Global Contexts

Global Contexts

Building a Unit of Learning: Global Contexts, Key Concepts and Supporting Concepts 

These three areas work collaboratively to define the focus of learning in a Unit. They help determine and connect the BIG IDEAS and clarify and refine the content specific teaching that a unit requires. All play a role in connecting students both to the big picture of knowledge and learning and the days to day skills and content of an individual class.  

Global Contexts 

Global Contexts provide shared starting points of inquiry into what it means to be internationally minded, framing a curriculum that promotes multilingualism, intercultural understanding and global engagement.  Students learn best when their learning experiences have context and are connected to their lives and the world that they have experienced. Through global contexts, MYP students explore human identity, global challenges and what it means to be internationally minded 

The Global contexts are the lenses that we focus with in and through the various context areas. Each unit is designed around a global context which focuses the scope and purpose of the unit. In Foods we might choose cuisine styles, but if we use Scientific and Technical Innovation we might focus on molecular gastronomy or the impacts of monoculture crops, whereas if we use Personal and Cultural Expression we might focus on reclaiming traditional indigenous diets. 

The neat thing about these Global Contexts is their big ideas can bridge across grades and curriculums, allowing us to connect content across a continuum of learning or between subject groups.  

Identities and Relationships 

Who am I? Who are we? 

Students will explore identity; beliefs and values; personal, physical, mental, social and spiritual health; human relationships including families, friends, communities and cultures; what it means to be human.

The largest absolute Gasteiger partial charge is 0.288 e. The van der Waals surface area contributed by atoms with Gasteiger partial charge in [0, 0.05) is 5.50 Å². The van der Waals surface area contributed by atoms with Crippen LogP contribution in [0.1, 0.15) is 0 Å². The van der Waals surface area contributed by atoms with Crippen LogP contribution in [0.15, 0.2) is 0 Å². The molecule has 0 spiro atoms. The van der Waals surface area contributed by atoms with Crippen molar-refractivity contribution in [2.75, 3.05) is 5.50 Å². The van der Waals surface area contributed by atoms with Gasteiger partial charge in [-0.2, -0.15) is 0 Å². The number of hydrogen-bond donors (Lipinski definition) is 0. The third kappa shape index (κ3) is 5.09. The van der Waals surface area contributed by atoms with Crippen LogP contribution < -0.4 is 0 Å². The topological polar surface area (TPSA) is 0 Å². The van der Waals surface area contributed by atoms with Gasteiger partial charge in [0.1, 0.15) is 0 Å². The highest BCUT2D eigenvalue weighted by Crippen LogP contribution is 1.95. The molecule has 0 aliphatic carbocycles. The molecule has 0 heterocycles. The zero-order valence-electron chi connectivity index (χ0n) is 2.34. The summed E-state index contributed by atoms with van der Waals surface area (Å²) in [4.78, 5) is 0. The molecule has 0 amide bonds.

Orientation in Space & Time 

What is the meaning of ‘where’ and ‘when’? 

Students will explore personal histories; homes and journeys; turning points in humankind; discoveries; explorations and migrations of humankind; the relationships between, and the interconnectedness of, individuals and civilizations, from personal, local and global perspectives 

Personal and Cultural Expression 

What is the nature and purpose of creative expression? 

Students will explore the ways in which we discover and express ideas, feelings, nature, culture, beliefs and values; the ways in which we reflect on, extend and enjoy our creativity; our appreciation of the aesthetic. 

Scientific and Technical Innovation 

How do we understand the worlds in which we live? 

Students will explore the natural world and its laws; the interaction between people and the natural world; how humans use their understanding of scientific principles; the impact of scientific and technological advances on communities and environments; the impact of environments on human activity; how humans adapt environments to their needs. 

Globalization and Sustainability 

How is everything connected? 

Students will explore the interconnectedness of human-made systems and communities; the relationship between local and global processes; how local experiences mediate the global; reflect on the opportunities and tensions provided by world-interconnectedness; the impact of decision-making on humankind and the environment. 

Fairness and Development 

What are the consequences of our common humanity? 

Students will explore rights and responsibilities; the relationship between communities; sharing finite resources with other people and with other living things; access to equal opportunities; peace and conflict resolution. 

Key and Related Concepts

While each subject area has key  and related concepts that correspond to their area, teachers may use any of the following key or related concepts to plan their units and act as a driving force behind the development of the units core content and ideas. They guide the focus of the curricular content, just as the Global Contexts focuses the big, unifying ideas within and between subjects.  Key and related concepts describe the most important ideas for teaching in the subject, and teachers can use them as a framework for vertically articulating the curriculum and related concepts for specific units. Key concepts are generally the main area under scrutiny or development while the related concepts further clarify and focus the exploration.